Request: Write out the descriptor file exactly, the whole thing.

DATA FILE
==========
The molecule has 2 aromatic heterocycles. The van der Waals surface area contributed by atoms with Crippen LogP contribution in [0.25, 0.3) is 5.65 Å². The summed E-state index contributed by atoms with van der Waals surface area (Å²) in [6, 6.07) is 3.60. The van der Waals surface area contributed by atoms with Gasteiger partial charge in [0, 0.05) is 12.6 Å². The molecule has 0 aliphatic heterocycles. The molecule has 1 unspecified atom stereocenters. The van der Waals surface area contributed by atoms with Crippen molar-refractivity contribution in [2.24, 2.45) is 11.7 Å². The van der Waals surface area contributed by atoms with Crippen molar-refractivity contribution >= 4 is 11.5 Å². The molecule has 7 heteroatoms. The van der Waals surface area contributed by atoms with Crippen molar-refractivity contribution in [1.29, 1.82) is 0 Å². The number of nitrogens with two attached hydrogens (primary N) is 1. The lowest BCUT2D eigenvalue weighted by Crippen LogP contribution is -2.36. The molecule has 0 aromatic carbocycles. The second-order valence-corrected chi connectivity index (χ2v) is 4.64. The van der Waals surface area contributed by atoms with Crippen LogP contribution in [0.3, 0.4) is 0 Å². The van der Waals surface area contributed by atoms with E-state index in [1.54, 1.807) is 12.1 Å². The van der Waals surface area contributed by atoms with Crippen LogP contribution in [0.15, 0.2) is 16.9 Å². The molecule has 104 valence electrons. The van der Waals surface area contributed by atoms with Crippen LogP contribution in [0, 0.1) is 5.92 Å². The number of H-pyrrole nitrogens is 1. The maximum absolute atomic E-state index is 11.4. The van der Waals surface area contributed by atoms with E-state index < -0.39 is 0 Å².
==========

The molecule has 2 aromatic heterocycles. The van der Waals surface area contributed by atoms with Crippen LogP contribution in [0.25, 0.3) is 5.65 Å². The summed E-state index contributed by atoms with van der Waals surface area (Å²) in [6, 6.07) is 3.60. The van der Waals surface area contributed by atoms with Gasteiger partial charge in [0, 0.05) is 12.6 Å². The molecule has 0 aliphatic heterocycles. The molecule has 1 unspecified atom stereocenters. The van der Waals surface area contributed by atoms with Crippen molar-refractivity contribution in [2.24, 2.45) is 11.7 Å². The van der Waals surface area contributed by atoms with Crippen molar-refractivity contribution >= 4 is 11.5 Å². The molecule has 7 heteroatoms. The van der Waals surface area contributed by atoms with Crippen molar-refractivity contribution in [1.29, 1.82) is 0 Å². The number of nitrogens with two attached hydrogens (primary N) is 1. The lowest BCUT2D eigenvalue weighted by Crippen LogP contribution is -2.36. The molecule has 0 aromatic carbocycles. The second-order valence-corrected chi connectivity index (χ2v) is 4.64. The van der Waals surface area contributed by atoms with Crippen LogP contribution in [0.3, 0.4) is 0 Å². The van der Waals surface area contributed by atoms with E-state index in [1.54, 1.807) is 12.1 Å². The van der Waals surface area contributed by atoms with Crippen LogP contribution in [0.15, 0.2) is 16.9 Å². The molecule has 104 valence electrons. The van der Waals surface area contributed by atoms with Crippen LogP contribution in [0, 0.1) is 5.92 Å². The number of H-pyrrole nitrogens is 1. The maximum absolute atomic E-state index is 11.4. The van der Waals surface area contributed by atoms with E-state index < -0.39 is 0 Å².